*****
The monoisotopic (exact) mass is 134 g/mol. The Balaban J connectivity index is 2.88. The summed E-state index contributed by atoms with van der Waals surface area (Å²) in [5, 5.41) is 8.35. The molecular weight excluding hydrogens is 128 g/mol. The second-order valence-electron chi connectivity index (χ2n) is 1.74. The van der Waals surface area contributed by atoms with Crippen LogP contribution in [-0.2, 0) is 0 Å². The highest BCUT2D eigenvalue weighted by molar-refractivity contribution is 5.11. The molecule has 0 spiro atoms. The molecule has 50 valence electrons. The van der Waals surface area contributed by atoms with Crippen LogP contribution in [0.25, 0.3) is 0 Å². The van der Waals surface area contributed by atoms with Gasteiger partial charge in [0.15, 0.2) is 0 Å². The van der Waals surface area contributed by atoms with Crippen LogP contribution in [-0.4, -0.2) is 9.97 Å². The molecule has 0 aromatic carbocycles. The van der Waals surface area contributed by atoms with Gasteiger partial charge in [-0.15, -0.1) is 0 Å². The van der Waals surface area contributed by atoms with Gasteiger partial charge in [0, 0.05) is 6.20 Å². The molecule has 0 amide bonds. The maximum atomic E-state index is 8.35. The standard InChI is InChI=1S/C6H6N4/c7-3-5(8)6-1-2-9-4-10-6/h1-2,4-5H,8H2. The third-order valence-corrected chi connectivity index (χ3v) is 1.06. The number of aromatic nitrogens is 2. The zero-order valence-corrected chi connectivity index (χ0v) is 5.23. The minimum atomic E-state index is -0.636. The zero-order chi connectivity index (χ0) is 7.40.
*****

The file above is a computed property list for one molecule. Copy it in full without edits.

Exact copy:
The monoisotopic (exact) mass is 134 g/mol. The Balaban J connectivity index is 2.88. The summed E-state index contributed by atoms with van der Waals surface area (Å²) in [5, 5.41) is 8.35. The molecular weight excluding hydrogens is 128 g/mol. The second-order valence-electron chi connectivity index (χ2n) is 1.74. The van der Waals surface area contributed by atoms with Crippen LogP contribution in [-0.2, 0) is 0 Å². The highest BCUT2D eigenvalue weighted by molar-refractivity contribution is 5.11. The molecule has 0 spiro atoms. The molecule has 50 valence electrons. The van der Waals surface area contributed by atoms with Crippen LogP contribution in [0.25, 0.3) is 0 Å². The van der Waals surface area contributed by atoms with Gasteiger partial charge in [0.15, 0.2) is 0 Å². The van der Waals surface area contributed by atoms with Crippen LogP contribution in [-0.4, -0.2) is 9.97 Å². The molecule has 0 aromatic carbocycles. The van der Waals surface area contributed by atoms with Gasteiger partial charge in [-0.15, -0.1) is 0 Å². The van der Waals surface area contributed by atoms with Gasteiger partial charge in [0, 0.05) is 6.20 Å². The molecule has 0 amide bonds. The maximum atomic E-state index is 8.35. The standard InChI is InChI=1S/C6H6N4/c7-3-5(8)6-1-2-9-4-10-6/h1-2,4-5H,8H2. The third-order valence-corrected chi connectivity index (χ3v) is 1.06. The number of aromatic nitrogens is 2. The zero-order valence-corrected chi connectivity index (χ0v) is 5.23. The minimum atomic E-state index is -0.636. The zero-order chi connectivity index (χ0) is 7.40.